Government

Green Bond Receives Boost in New Statehouse Budget

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Rhode Island’s latest green bond received $4 million for parks on former I-195 land in Providence. (I-195 Redevelopment District Commission)

Environmental initiatives received some attention in Rhode Island’s pared-down fiscal 2021 state budget.

The Beach, Clean Water & Green Economy Bond touted by the environmental community and the Rhode Island Department of Environmental Management (DEM) was increased by $5 million to $74 million.

Among the Providence items: $4 million for park infrastructure on the former Interstate 195 land; $6 million for Providence River dredging; and $2 million for the Woonasquatucket River Greenway. The 7-mile network of parks and paths stretches from Providence Place and follows the Woonasquatucket River to Lyman Mill Pond in North Providence.

State beaches, parks, and campgrounds received $33 million, or about $7 million less than what DEM requested. The agency didn’t receive the money it sought for six new park jobs. Park improvements may include a new facility at Goddard Memorial State Park in Warwick. There’s also funding for recreational facility improvements and upgraded facilities, such as new bathrooms, at Roger W. Wheeler State Beach (Narragansett), Scarborough State Beach (Narragansett), Misquamicut State Beach (Westerly), and Brenton Point State Park (Newport). State campground improvements include new bathrooms and utility upgrades.

Farm and forest protection programs received $3 million.

Stripped from the budget was a request by Save The Bay for the Ocean State Climate Adaptation and Resilience Fund (OSCAR). The program would be funded through an additional 5-cent fee on each barrel of petroleum imported to the state by ship. The money, about $2 million annually, would provide grants to cities and towns for climate-crisis resiliency projects, such as improving coastal habitats and green infrastructure. Save The Bay believes prospects for OSCAR are promising in the General Assembly session that is expected to begin in January.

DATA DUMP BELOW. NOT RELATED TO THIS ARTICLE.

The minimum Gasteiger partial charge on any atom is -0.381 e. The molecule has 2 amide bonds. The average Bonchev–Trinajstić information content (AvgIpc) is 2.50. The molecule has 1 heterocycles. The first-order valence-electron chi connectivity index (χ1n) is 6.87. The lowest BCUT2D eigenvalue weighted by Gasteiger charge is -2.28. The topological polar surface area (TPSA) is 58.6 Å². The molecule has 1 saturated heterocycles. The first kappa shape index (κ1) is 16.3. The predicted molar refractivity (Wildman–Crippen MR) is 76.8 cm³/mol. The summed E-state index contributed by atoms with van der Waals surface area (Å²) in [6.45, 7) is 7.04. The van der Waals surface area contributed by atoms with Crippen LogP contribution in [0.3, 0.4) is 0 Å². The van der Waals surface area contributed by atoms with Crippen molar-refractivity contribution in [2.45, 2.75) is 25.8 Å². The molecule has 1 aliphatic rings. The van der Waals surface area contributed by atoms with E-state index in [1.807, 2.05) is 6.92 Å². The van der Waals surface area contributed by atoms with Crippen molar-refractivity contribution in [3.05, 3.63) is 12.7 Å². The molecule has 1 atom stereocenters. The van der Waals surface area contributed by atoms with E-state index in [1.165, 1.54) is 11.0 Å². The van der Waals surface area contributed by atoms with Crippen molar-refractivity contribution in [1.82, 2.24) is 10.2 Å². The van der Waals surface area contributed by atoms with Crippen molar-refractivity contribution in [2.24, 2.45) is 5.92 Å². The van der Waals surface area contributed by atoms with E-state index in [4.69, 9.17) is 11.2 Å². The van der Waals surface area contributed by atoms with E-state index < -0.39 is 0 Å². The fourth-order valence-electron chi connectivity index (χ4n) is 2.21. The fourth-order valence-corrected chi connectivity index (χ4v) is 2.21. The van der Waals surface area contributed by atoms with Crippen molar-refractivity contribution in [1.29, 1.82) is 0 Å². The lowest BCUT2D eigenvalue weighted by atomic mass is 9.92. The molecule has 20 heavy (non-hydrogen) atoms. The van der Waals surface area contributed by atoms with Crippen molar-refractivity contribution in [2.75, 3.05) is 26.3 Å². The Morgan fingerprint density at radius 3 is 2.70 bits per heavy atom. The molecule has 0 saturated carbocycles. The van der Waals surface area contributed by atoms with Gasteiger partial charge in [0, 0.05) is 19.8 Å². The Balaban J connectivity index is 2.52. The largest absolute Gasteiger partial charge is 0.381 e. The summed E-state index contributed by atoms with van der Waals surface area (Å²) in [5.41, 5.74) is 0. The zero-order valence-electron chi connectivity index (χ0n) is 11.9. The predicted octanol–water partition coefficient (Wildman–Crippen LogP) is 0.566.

The green bond (Question 2) will be put before voters with six other referendums in a special election scheduled for March 2.

The General Assembly and governor must first approve the spending. The House of Representatives is expected to consider the budget Dec. 16 at 3 p.m. If approved, the budget moves to the Senate and then the governor.

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  1. sad that the Governor did not include expanding bicycle infrastructure in the Green Bond proposal as had been in previous such bonds. This despite the growing interest in bikes in response to the pandemic and the increased need for cities to find ways to compete with sprawvilles that degrade the countryside and drain population, businesses, and resources from our core cities. For example, after 30 years, the Blackstone Bikeway has still not gotten to central Pawtucket, Central Falls, or Woonsocket where many do not have access to cars, and the bikeway could also help market tourism for Blackstone Valley’s National Park as it could connect key sites such as Slater Mill, the Museum of Work and Culture, the Kelly House… A bike is also the nearest thing to a "zero-emission" vehicle. But the Raimondo administration seems unsupportive of bicycling

  2. Thanks Tim for this important reporting. Seems that the state, and legislature, are missing out on making Rhode Island’s citizens resilient: walking paths, bike trails, walkable communities, greater spending on open space, parks and staff all are needed and necessary if Rhode Island is going to get out of this economic and health crisis.

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